Emily Steel (writer/director), Dee Easton, Sam Calleja @ The Science Exchange – Thinking Space
6:30pm, Fri 4 Mar 2011
Woomera, the former weapons research facility in the desert 500 kms north of Adelaide, is the eponymous Rocket Town; since the scaling back of rocket testing, however, the town has shrunk (from its peak of about seven thousand) to about four hundred people. Josh, a young fifteen-year-old boy, has just moved to the town with his mother; in seeking something (anything!) to do, he inadvertently meets Jess.
Jess is, in many ways, the polar opposite of Josh; where he seeks friendship openly, she avoids any form of closeness. Where his life has been relatively sheltered by his city upbringing, she has spent too many years in Woomera… and, worse, she’s just discovered that her family is not moving back to the city. She is, to be quite blunt, bitter – and turns to alcohol for consolation.
Josh seeks Jess’ company, but she is wary: there’s no point making friends, she tells him, because they always move away, leaving you alone. Despite her guardedness, the two form a bond, and her icy demeanor softens… but then, as she predicted, she abruptly announces that she’s moving away, leaving him alone. It’s a bitter circle of life that sees the play close out with Josh drinking in solitude, just as Jess had opened the performance.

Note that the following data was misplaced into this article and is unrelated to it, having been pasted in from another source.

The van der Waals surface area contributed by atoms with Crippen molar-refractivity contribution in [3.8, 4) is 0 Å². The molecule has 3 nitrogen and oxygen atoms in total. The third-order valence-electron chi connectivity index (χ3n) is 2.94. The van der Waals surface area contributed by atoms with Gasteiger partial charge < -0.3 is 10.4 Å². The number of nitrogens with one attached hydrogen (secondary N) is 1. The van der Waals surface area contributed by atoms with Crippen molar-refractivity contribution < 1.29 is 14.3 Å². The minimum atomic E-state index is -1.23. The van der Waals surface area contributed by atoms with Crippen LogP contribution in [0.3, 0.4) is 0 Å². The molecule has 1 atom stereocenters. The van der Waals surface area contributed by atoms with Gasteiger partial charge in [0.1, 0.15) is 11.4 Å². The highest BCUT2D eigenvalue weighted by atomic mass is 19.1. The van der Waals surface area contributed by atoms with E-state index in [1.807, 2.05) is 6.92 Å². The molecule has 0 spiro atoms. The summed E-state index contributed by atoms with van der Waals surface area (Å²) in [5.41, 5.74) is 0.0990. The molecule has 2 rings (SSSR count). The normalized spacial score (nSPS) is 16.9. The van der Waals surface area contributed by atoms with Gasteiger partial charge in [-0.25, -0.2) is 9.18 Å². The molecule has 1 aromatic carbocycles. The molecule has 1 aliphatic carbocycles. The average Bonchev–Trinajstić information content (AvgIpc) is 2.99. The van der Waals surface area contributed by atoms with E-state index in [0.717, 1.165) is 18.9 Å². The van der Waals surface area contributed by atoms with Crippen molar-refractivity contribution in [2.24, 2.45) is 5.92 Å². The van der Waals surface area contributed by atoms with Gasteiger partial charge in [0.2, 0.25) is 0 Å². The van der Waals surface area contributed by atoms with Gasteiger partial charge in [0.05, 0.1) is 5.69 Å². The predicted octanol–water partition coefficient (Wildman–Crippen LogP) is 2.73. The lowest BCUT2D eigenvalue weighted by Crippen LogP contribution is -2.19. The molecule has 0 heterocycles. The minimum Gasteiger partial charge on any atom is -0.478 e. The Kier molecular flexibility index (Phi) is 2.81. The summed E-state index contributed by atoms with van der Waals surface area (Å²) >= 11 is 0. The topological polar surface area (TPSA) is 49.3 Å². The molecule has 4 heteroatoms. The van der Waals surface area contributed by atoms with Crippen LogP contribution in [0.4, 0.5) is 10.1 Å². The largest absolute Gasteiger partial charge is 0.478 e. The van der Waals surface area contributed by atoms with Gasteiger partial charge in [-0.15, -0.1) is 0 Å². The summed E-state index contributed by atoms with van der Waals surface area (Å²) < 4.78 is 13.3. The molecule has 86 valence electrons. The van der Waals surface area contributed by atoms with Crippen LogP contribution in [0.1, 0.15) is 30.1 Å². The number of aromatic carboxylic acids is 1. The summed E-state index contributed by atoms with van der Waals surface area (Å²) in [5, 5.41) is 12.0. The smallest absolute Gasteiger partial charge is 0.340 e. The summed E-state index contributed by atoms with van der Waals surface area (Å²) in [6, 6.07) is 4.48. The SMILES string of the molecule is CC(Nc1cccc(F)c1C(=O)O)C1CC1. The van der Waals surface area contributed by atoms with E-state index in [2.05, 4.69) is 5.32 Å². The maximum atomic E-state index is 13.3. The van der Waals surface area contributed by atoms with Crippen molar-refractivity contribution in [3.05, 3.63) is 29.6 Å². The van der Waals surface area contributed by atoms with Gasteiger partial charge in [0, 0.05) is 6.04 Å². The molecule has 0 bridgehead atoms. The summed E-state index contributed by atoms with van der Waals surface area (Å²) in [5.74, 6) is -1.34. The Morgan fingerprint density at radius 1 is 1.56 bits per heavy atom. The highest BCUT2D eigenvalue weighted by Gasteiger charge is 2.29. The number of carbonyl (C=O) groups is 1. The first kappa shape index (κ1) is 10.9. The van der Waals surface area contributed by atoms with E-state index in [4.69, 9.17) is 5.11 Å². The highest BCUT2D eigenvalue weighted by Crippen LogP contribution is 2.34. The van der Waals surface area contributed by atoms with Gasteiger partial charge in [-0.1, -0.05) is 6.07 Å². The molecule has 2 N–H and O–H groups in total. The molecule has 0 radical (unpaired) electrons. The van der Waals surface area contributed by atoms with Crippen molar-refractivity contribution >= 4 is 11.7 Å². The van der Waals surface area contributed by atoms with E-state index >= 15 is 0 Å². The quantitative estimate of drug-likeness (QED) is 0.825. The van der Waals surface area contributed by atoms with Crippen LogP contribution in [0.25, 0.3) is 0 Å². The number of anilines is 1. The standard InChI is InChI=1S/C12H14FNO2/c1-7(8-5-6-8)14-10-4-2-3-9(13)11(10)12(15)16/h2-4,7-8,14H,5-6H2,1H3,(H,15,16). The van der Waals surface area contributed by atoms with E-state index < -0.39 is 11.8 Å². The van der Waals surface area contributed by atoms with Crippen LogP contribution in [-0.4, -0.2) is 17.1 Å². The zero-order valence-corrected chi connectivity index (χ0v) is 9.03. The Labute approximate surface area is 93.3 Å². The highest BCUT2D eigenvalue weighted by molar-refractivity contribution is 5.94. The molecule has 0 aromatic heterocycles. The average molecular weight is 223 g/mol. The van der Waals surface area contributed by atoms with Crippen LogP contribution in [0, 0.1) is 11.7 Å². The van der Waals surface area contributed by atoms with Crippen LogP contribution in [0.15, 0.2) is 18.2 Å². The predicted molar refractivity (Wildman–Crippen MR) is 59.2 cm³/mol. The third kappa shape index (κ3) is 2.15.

There was so much to love about Rocket Town: Sam Calleja’s Josh displayed marked growth from the straight-laced boy to the embittered and spurned young man, and Dee Easton’s Jess was just perfect, sneer and venom hiding a desperation and fragility. The rapport between the Jess and Josh is fantastic, with Emily Steel’s dialogue being spot-on; and though it was sparsely presented in the round, simple markings on the floor somehow lent the space an eerie atmosphere – it almost felt like we were sitting outside on a cold summer’s night, stars twinkling above us.
But the really great thing about Rocket Town is that it rings true; I grew up in a country town, and whilst circumstances were a bit different – I always wanted to leave, as did all my friends – there was always that sense of reluctant destiny that we’d be pulled apart. And to have that feeling evoked in such a play is pretty special indeed; it’s a really bittersweet and familiar experience, but one that should be appreciated by everyone.